Today we'll take a closer look at National Instruments Corporation (NASDAQ:NATI) from a dividend investor's perspective. Owning a strong business and reinvesting the dividends is widely seen as an attractive way of growing your wealth. If you are hoping to live on your dividends, it's important to be more stringent with your investments than the average punter. Regular readers know we like to apply the same approach to each dividend stock, and we hope you'll find our analysis useful.
A 2.6% yield is nothing to get excited about, but investors probably think the long payment history suggests National Instruments has some staying power. The company also returned around 2.6% of its market capitalisation to shareholders in the form of stock buybacks over the past year. Some simple research can reduce the risk of buying National Instruments for its dividend - read on to learn more.
Dividends are usually paid out of company earnings. If a company is paying more than it earns, then the dividend might become unsustainable - hardly an ideal situation. Comparing dividend payments to a company's net profit after tax is a simple way of reality-checking whether a dividend is sustainable. Looking at the data, we can see that 81% of National Instruments's profits were paid out as dividends in the last 12 months. Paying out a majority of its earnings limits the amount that can be reinvested in the business. This may indicate a commitment to paying a dividend, or a dearth of investment opportunities.
Another important check we do is to see if the free cash flow generated is sufficient to pay the dividend. The company paid out 86% of its free cash flow as dividends last year, which is adequate, but reduces the wriggle room in the event of a downturn. It's encouraging to see that the dividend is covered by both profit and cash flow. This generally suggests the dividend is sustainable, as long as earnings don't drop precipitously.
With a strong net cash balance, National Instruments investors may not have much to worry about in the near term from a dividend perspective.
Remember, you can always get a snapshot of National Instruments's latest financial position, by checking our visualisation of its financial health.
Before buying a stock for its income, we want to see if the dividends have been stable in the past, and if the company has a track record of maintaining its dividend. National Instruments has been paying dividends for a long time, but for the purpose of this analysis, we only examine the past 10 years of payments. The dividend has been stable over the past 10 years, which is great. We think this could suggest some resilience to the business and its dividends. During the past ten-year period, the first annual payment was US$0.32 in 2010, compared to US$1.04 last year. Dividends per share have grown at approximately 13% per year over this time.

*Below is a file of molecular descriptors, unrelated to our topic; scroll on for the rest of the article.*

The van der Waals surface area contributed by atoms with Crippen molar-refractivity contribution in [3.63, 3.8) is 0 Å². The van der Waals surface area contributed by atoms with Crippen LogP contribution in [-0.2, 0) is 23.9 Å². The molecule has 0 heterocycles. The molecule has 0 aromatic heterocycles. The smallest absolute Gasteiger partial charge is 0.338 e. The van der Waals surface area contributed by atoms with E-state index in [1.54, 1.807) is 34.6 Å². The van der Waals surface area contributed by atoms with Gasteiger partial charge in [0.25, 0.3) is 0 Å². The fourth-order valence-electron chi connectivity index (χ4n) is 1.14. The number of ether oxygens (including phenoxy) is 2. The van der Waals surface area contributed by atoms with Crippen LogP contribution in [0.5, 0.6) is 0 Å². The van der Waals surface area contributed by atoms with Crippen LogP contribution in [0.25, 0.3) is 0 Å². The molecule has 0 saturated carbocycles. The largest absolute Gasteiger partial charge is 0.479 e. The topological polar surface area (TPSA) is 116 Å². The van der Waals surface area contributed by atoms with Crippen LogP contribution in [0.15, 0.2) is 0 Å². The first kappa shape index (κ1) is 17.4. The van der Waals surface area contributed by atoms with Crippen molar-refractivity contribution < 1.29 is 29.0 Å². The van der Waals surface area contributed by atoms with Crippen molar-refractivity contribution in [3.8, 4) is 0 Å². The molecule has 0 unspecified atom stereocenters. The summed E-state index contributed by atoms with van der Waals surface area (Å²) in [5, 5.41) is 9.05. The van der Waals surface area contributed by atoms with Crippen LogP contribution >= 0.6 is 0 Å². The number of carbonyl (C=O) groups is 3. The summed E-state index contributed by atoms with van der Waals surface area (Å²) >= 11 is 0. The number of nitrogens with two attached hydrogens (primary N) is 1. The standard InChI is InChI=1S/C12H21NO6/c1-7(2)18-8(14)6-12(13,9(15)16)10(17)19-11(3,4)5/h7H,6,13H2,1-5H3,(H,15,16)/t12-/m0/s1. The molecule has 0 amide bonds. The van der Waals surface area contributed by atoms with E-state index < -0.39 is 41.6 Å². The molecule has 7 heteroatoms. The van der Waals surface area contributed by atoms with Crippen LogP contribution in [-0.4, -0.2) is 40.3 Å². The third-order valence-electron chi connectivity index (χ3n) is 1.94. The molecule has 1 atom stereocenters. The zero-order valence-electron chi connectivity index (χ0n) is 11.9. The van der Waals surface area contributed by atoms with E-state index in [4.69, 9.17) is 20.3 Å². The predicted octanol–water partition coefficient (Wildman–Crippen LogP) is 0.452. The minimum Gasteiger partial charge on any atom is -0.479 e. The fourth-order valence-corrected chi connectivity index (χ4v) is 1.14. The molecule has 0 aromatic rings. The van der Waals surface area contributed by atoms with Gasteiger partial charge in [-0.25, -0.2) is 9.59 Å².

Dividends have been growing pretty quickly, and even more impressively, they haven't experienced any notable falls during this period.
Dividend Growth Potential
While dividend payments have been relatively reliable, it would also be nice if earnings per share (EPS) were growing, as this is essential to maintaining the dividend's purchasing power over the long term. National Instruments has grown its earnings per share at 4.4% per annum over the past five years. There are exceptions, but limited earnings growth and a high payout ratio can signal that a company is struggling to grow. That's fine as far as it goes, but we're less enthusiastic as this often signals that the dividend is likely to grow slower in the future.
To summarise, shareholders should always check that National Instruments's dividends are affordable, that its dividend payments are relatively stable, and that it has decent prospects for growing its earnings and dividend. National Instruments's is paying out more than half its income as dividends, but at least the dividend is covered by both reported earnings and cashflow. Second, earnings growth has been mediocre, but at least the dividends have been relatively stable. While we're not hugely bearish on it, overall we think there are potentially better dividend stocks than National Instruments out there.
Investors generally tend to favour companies with a consistent, stable dividend policy as opposed to those operating an irregular one. Still, investors need to consider a host of other factors, apart from dividend payments, when analysing a company. For instance, we've picked out 1 warning sign for National Instruments that investors should take into consideration.
We have also put together a list of global stocks with a market capitalisation above $1bn and yielding more 3%.
If you spot an error that warrants correction, please contact the editor at firstname.lastname@example.org. This article by Simply Wall St is general in nature. It does not constitute a recommendation to buy or sell any stock, and does not take account of your objectives, or your financial situation. Simply Wall St has no position in the stocks mentioned.
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